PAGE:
In the United States, I turned off to Christmas.
Living in Chicago is not very pleasant around Christmas time – with December temperatures usually very cold, days depressingly grey and short, and snowfall causing havoc in the streets. The shopping malls are crawling mad with people, parking lots over full, and budgets cracking from the weight of spending. Plus, the year end push at the office brings added pressures around this time of the year.
Don’t you see why I got turned off?
Americans are predominantly Christian. By virtue of this fact alone, Christmas is BIG in the US. But I railed at what I saw as the misguided secularization of one of the holiest days on the calendar. I saw this holiday as being commandeered by commercialism and materialism. Add a dose of self-centeredness disguised as gift-giving – that is, focused more on what ‘I myself will get.’ If these were the underpinnings of a secular Christmas, then I no longer wanted any part of the holiday.
And I used to really love Christmas!
I don’t begrudge retailers from what they have to do – simply, to sell their merchandise. It’s what business – and society as a whole – are all about. Economies thrive in good measure on people spending their cold hard cash. For that cash provides jobs, necessities and comfort for the retailers’ employees, who then ‘cycle’ the cash back with their own spending. But the things I’d hear too much of were news reports of quarterly and year-to-date revenues for these retailers. It was almost as if the Christmas season was deconstructed to figures on the cash flow tracking record, income statement and balance sheet.
I love commercials, too – on TV and radio. I enjoy figuring out the strategies by which companies position their products and services and attract their customers. I reveled at the cleverness of some of the advertisements I’d see. Still, because many retailers make a good chunk of their yearly revenues around Christmas, it seemed that all modes of communications in our everyday lives in the US were dominated by commercials. Virtually mind-numbing! There was always that gnawing, persistent ‘call’ to parents to buy whatever the most popular toys were for their children, their nieces and nephews, plus all their neighbors’ children and their children’s children. There was always the guilt-inducing ‘call’ for lovers to buy whatever was supposed to be their partners’ hearts’ content. Don’t have the cash? No worries, just use the ‘plastic’ (credit card).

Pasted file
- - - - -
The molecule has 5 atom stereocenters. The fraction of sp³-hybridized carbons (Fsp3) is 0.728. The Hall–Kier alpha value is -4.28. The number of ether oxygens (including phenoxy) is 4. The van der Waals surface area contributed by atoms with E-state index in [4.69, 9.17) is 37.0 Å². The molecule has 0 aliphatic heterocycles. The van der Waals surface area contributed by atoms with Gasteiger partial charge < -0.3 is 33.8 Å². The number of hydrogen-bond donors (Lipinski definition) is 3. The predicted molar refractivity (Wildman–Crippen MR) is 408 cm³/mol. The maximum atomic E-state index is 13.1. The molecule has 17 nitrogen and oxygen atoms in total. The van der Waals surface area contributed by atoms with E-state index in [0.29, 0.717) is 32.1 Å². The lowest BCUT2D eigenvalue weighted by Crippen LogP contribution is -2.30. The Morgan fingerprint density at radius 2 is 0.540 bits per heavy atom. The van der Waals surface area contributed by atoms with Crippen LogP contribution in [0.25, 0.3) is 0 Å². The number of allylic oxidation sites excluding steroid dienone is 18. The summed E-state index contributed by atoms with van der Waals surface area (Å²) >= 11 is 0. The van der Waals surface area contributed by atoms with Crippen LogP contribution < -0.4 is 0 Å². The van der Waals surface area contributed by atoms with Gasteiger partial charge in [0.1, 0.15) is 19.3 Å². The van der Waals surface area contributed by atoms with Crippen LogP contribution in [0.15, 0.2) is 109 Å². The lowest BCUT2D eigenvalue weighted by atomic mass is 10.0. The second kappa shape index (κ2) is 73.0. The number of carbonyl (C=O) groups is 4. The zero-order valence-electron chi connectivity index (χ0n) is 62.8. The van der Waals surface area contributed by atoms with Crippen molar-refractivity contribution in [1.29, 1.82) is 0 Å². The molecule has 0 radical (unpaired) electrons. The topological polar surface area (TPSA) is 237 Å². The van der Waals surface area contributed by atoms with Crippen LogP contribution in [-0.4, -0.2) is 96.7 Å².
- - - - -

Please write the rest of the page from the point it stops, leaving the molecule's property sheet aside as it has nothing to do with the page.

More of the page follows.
What’s more, in America, in well-meanings efforts to stamp out prejudice, discrimination and all forms of socio-cultural hatred, there was another phenomenon that eroded Christmas. We know it as ‘PC’ – political correctness. Yes, we’d all have the trappings of the holiday – the tall trees, the colorful lights, and of course the jolly, stoutly fellow in the red suit. But you dare not say “Merry Christmas” widely or indiscriminately. Nothing on cards. Nothing, it seemed, on TV or radio. It had to be “Happy Holidays” or “Season’s Greetings.” Why? So as not to offend others who weren’t Christians or didn’t quite celebrate Christmas. It was better to know the specific holiday or practice our friends, colleagues and neighbors followed, and to wish them accordingly – “Happy Hanukkah” to Jews and “Happy Kwanzaa” to African Americans.
These are all dear holidays, endowed with a richness of history, lore and culture. But I hated how Christmas got transformed into a generic greeting! (Interestingly, in the Middle East, my Muslim friends are quite comfortable wishing me “Merry Christmas” and, what’s more, they enjoy me wishing them “Merry Christmas.” Here, as another example, many people of different nationalities and religions openly wish each other “Eid Mubarak.”) Not so, apparently, in the US, as the PC police seemed to lurk in every corner, just waiting to pounce on any violator of the holiday protocol! Imagine the mad ‘double-bind’ feeling: Symbols of Christmas were virtually all around you, yet you couldn’t necessarily acknowledge it so easily or openly. Strange, huh.
One reader recently wrote to the Chicago Tribune, and argued that Christmas cannot be secularized. A secular Christmas, he said, was “oxymoronic.” Why? The very name of the holiday speaks to the solemn and joyful – read: religious – importance of the birth of the baby Jesus Christ. He said that to discourage or prohibit office workers from freely wishing each other “Merry Christmas” was to delegitimize this holy birth!
So this is where the very quandary of a secular Christmas lies. If we are not Christians, does it mean we cannot – or do not – appreciate the precepts of Christianity? Conversely, if we are indeed Christians, does it mean we cannot – or should not – openly but respectfully celebrate our faith on the most holy day in the year? How do we as a society navigate our faiths in such dizzying environments of diversity, plurality and sensitivity? I’ve lived in and visited many, many cities in the world, and such an environment is so dynamic, sometimes so complicated that it’s not easy at all to keep up with it, never mind grasp it.